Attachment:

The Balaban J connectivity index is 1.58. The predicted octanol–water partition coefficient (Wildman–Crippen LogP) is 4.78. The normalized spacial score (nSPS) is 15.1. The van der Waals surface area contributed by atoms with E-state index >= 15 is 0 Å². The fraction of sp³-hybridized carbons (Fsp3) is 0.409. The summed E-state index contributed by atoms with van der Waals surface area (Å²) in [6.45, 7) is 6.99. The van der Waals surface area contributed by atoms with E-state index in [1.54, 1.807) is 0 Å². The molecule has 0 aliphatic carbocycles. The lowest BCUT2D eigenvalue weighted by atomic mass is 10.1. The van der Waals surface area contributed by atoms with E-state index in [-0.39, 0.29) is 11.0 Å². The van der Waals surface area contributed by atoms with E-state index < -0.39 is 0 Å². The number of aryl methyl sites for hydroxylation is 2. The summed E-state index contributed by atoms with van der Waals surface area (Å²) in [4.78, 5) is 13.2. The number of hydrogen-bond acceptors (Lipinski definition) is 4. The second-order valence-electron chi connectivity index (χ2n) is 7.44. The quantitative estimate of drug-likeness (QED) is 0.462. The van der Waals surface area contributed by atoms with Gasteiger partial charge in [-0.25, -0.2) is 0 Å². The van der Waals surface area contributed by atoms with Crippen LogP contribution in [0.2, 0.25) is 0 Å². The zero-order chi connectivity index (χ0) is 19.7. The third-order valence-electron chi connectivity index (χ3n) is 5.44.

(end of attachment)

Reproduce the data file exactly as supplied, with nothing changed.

The Balaban J connectivity index is 1.58. The predicted octanol–water partition coefficient (Wildman–Crippen LogP) is 4.78. The normalized spacial score (nSPS) is 15.1. The van der Waals surface area contributed by atoms with E-state index >= 15 is 0 Å². The fraction of sp³-hybridized carbons (Fsp3) is 0.409. The summed E-state index contributed by atoms with van der Waals surface area (Å²) in [6.45, 7) is 6.99. The van der Waals surface area contributed by atoms with E-state index in [1.54, 1.807) is 0 Å². The molecule has 0 aliphatic carbocycles. The lowest BCUT2D eigenvalue weighted by atomic mass is 10.1. The van der Waals surface area contributed by atoms with E-state index in [-0.39, 0.29) is 11.0 Å². The van der Waals surface area contributed by atoms with E-state index < -0.39 is 0 Å². The number of aryl methyl sites for hydroxylation is 2. The summed E-state index contributed by atoms with van der Waals surface area (Å²) in [4.78, 5) is 13.2. The number of hydrogen-bond acceptors (Lipinski definition) is 4. The second-order valence-electron chi connectivity index (χ2n) is 7.44. The quantitative estimate of drug-likeness (QED) is 0.462. The van der Waals surface area contributed by atoms with Gasteiger partial charge in [-0.25, -0.2) is 0 Å². The van der Waals surface area contributed by atoms with Crippen LogP contribution in [0.2, 0.25) is 0 Å². The zero-order chi connectivity index (χ0) is 19.7. The third-order valence-electron chi connectivity index (χ3n) is 5.44.